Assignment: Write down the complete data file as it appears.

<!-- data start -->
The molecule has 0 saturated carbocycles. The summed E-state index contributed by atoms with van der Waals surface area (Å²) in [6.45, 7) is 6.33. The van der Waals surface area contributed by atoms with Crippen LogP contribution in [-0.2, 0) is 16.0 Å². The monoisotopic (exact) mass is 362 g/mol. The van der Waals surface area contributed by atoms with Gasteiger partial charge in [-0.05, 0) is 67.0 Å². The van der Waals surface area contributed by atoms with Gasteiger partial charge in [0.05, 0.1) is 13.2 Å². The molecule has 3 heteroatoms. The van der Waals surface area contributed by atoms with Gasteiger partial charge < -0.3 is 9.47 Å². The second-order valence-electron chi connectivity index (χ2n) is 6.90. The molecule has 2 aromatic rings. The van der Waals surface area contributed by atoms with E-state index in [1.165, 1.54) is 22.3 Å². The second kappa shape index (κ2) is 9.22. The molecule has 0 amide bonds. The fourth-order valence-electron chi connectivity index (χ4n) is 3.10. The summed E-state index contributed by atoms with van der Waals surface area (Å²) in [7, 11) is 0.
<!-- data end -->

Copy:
The molecule has 0 saturated carbocycles. The summed E-state index contributed by atoms with van der Waals surface area (Å²) in [6.45, 7) is 6.33. The van der Waals surface area contributed by atoms with Crippen LogP contribution in [-0.2, 0) is 16.0 Å². The monoisotopic (exact) mass is 362 g/mol. The van der Waals surface area contributed by atoms with Gasteiger partial charge in [-0.05, 0) is 67.0 Å². The van der Waals surface area contributed by atoms with Gasteiger partial charge in [0.05, 0.1) is 13.2 Å². The molecule has 3 heteroatoms. The van der Waals surface area contributed by atoms with Gasteiger partial charge < -0.3 is 9.47 Å². The second-order valence-electron chi connectivity index (χ2n) is 6.90. The molecule has 2 aromatic rings. The van der Waals surface area contributed by atoms with E-state index in [1.165, 1.54) is 22.3 Å². The second kappa shape index (κ2) is 9.22. The molecule has 0 amide bonds. The fourth-order valence-electron chi connectivity index (χ4n) is 3.10. The summed E-state index contributed by atoms with van der Waals surface area (Å²) in [7, 11) is 0.